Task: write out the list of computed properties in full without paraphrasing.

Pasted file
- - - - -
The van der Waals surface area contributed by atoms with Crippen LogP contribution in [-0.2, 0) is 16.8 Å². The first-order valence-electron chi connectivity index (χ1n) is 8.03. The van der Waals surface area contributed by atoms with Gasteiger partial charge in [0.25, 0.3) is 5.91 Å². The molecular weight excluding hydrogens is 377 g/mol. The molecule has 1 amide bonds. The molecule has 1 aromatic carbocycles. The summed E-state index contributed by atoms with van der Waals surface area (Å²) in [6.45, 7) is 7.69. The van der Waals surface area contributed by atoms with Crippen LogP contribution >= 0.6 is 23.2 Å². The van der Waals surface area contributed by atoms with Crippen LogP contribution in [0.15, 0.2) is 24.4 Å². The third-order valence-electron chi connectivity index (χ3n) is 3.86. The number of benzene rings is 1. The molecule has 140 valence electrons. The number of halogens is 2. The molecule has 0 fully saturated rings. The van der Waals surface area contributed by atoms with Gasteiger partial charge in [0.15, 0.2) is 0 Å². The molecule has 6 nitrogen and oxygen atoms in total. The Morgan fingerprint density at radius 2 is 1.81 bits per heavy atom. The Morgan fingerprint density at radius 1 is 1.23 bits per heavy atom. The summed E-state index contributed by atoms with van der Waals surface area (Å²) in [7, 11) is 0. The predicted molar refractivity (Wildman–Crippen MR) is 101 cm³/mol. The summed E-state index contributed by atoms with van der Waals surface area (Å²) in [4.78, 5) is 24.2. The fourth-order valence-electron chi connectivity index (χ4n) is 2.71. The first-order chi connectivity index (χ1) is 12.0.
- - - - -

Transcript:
The van der Waals surface area contributed by atoms with Crippen LogP contribution in [-0.2, 0) is 16.8 Å². The first-order valence-electron chi connectivity index (χ1n) is 8.03. The van der Waals surface area contributed by atoms with Gasteiger partial charge in [0.25, 0.3) is 5.91 Å². The molecular weight excluding hydrogens is 377 g/mol. The molecule has 1 amide bonds. The molecule has 1 aromatic carbocycles. The summed E-state index contributed by atoms with van der Waals surface area (Å²) in [6.45, 7) is 7.69. The van der Waals surface area contributed by atoms with Crippen LogP contribution >= 0.6 is 23.2 Å². The van der Waals surface area contributed by atoms with Crippen LogP contribution in [0.15, 0.2) is 24.4 Å². The third-order valence-electron chi connectivity index (χ3n) is 3.86. The number of benzene rings is 1. The molecule has 140 valence electrons. The number of halogens is 2. The molecule has 0 fully saturated rings. The van der Waals surface area contributed by atoms with Gasteiger partial charge in [0.15, 0.2) is 0 Å². The molecule has 6 nitrogen and oxygen atoms in total. The Morgan fingerprint density at radius 2 is 1.81 bits per heavy atom. The Morgan fingerprint density at radius 1 is 1.23 bits per heavy atom. The summed E-state index contributed by atoms with van der Waals surface area (Å²) in [7, 11) is 0. The predicted molar refractivity (Wildman–Crippen MR) is 101 cm³/mol. The summed E-state index contributed by atoms with van der Waals surface area (Å²) in [4.78, 5) is 24.2. The fourth-order valence-electron chi connectivity index (χ4n) is 2.71. The first-order chi connectivity index (χ1) is 12.0.